Trump says he’s considering forgiving Edward Snowden


President Donald Trump said on Saturday he was considering pardoning Edward Snowden, the former U.S. National Security Agency contractor – now living in Russia – whose spectacular leaks rocked the U.S. intelligence community in 2013.

The president’s comments follow an interview Trump gave The New York Post this week in which he said of Snowden that “there are a lot of people who think he is not being treated fairly” by American law enforcement.

U.S. authorities have wanted Snowden to return to the United States for years to face a criminal trial on espionage charges in 2013.

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Snowden fled the United States and was granted asylum in Russia after leaking a trove of secret files in 2013 to news outlets that exposed extensive national and international surveillance operations carried out by the NSA.

Trump’s softening of stance on Snowden represents a clear reversal. Shortly after the leaks, Trump expressed his hostility towards Snowden, calling him “a spy who should be executed.”

“I’m going to start thinking about it,” Trump told reporters of a possible pardon, during a press conference at his golf club in Bedminster, New Jersey.

Trump has said he believes Americans on the left and right are divided over Snowden.

“It seems like a split decision,” Trump told reporters. “A lot of people think he should be treated differently. And other people think he did some really bad things.

Some civilian libertarians have praised Snowden for revealing the extraordinary scope of U.S. digital espionage operations, including domestic spy programs that senior U.S. officials publicly insisted were absent.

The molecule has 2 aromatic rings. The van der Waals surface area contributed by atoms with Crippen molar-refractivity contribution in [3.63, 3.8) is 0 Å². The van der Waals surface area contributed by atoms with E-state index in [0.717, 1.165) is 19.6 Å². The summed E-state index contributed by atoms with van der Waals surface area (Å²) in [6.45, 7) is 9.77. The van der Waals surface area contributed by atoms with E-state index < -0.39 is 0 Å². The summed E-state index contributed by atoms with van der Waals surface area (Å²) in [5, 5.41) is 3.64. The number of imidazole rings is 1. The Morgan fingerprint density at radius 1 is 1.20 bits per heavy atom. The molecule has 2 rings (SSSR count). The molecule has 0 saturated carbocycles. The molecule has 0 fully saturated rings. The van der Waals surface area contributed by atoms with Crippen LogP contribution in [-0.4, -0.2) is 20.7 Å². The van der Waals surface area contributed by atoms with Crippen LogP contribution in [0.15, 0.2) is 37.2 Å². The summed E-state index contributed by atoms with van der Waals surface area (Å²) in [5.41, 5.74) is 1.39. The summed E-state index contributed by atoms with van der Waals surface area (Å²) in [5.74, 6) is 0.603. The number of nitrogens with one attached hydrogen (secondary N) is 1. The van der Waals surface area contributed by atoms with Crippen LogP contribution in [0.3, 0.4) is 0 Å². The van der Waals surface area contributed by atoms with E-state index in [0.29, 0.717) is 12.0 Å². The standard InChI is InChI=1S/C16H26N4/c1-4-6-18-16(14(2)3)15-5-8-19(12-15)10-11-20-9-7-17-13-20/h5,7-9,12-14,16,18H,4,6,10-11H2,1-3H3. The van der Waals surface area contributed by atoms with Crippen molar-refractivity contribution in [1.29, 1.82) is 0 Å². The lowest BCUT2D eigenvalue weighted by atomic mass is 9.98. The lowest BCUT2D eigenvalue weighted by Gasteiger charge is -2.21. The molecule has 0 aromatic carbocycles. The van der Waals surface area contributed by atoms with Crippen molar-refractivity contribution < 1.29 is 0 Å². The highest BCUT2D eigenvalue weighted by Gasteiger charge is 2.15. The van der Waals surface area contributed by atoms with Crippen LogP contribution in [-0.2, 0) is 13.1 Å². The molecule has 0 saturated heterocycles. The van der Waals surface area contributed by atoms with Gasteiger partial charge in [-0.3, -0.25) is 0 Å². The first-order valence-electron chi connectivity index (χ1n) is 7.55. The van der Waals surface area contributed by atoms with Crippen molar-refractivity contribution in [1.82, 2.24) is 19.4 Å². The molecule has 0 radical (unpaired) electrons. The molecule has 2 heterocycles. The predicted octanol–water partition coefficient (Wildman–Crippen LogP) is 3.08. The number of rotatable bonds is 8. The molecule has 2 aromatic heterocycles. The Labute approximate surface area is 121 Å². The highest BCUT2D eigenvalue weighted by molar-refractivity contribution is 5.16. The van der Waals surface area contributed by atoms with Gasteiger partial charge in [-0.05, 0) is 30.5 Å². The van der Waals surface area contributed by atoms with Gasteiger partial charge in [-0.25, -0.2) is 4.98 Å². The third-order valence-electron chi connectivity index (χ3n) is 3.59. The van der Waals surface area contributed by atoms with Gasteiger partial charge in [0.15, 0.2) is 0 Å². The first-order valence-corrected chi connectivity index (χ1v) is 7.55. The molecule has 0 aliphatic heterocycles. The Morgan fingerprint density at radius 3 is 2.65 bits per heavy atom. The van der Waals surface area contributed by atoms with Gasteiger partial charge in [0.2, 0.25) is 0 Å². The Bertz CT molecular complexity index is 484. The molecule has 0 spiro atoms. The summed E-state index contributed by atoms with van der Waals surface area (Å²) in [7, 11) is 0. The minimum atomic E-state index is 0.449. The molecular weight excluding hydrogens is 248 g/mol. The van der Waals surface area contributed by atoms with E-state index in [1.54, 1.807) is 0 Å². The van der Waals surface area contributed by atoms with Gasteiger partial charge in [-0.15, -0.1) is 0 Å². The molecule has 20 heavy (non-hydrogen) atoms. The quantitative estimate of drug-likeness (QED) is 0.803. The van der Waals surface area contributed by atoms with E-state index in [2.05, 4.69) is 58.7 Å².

But such a move would horrify many in the U.S. intelligence community, some of whose most important secrets have been revealed. Trump has harshly criticized former leaders of the U.S. intelligence community and the FBI, and on Thursday attacked the office’s current director, Christopher Wray, his own attorney.

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The US Department of Justice filed a lawsuit last September against Snowden, arguing that its recently released memoir, “Permanent Record,” violated non-disclosure agreements.

The Justice Department said Snowden published the book without submitting it to intelligence agencies for review, adding that the speeches Snowden gave also violated non-disclosure agreements.

Trump’s use of his executive clemency powers, including pardons, has often benefited well-connected allies and politicians.

Last month he commuted the sentence of his friend and longtime adviser Roger Stone, sparing him from prison after he was convicted of lying under oath to lawmakers investigating Russian interference in the US election. of 2016 to bolster Trump’s candidacy.


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